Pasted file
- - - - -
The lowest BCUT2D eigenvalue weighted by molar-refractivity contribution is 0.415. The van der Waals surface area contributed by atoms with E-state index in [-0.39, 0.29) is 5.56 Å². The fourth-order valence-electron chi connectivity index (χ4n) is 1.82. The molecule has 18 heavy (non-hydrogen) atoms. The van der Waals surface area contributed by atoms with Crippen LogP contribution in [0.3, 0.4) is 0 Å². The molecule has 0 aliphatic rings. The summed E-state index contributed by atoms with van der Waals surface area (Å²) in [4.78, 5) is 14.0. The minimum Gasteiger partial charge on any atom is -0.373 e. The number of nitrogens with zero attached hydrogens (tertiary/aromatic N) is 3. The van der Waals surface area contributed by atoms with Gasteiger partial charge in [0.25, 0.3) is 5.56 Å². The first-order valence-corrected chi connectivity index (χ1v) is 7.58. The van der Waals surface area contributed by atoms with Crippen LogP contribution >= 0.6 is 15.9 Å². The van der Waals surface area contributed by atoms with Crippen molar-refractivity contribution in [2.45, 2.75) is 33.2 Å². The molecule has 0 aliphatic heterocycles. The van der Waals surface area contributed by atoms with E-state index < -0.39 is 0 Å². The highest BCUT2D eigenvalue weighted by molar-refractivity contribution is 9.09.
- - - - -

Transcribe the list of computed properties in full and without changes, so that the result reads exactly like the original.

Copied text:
The lowest BCUT2D eigenvalue weighted by molar-refractivity contribution is 0.415. The van der Waals surface area contributed by atoms with E-state index in [-0.39, 0.29) is 5.56 Å². The fourth-order valence-electron chi connectivity index (χ4n) is 1.82. The molecule has 18 heavy (non-hydrogen) atoms. The van der Waals surface area contributed by atoms with Crippen LogP contribution in [0.3, 0.4) is 0 Å². The molecule has 0 aliphatic rings. The summed E-state index contributed by atoms with van der Waals surface area (Å²) in [4.78, 5) is 14.0. The minimum Gasteiger partial charge on any atom is -0.373 e. The number of nitrogens with zero attached hydrogens (tertiary/aromatic N) is 3. The van der Waals surface area contributed by atoms with Gasteiger partial charge in [0.25, 0.3) is 5.56 Å². The first-order valence-corrected chi connectivity index (χ1v) is 7.58. The van der Waals surface area contributed by atoms with Crippen LogP contribution >= 0.6 is 15.9 Å². The van der Waals surface area contributed by atoms with Crippen molar-refractivity contribution in [2.45, 2.75) is 33.2 Å². The molecule has 0 aliphatic heterocycles. The van der Waals surface area contributed by atoms with E-state index < -0.39 is 0 Å². The highest BCUT2D eigenvalue weighted by molar-refractivity contribution is 9.09.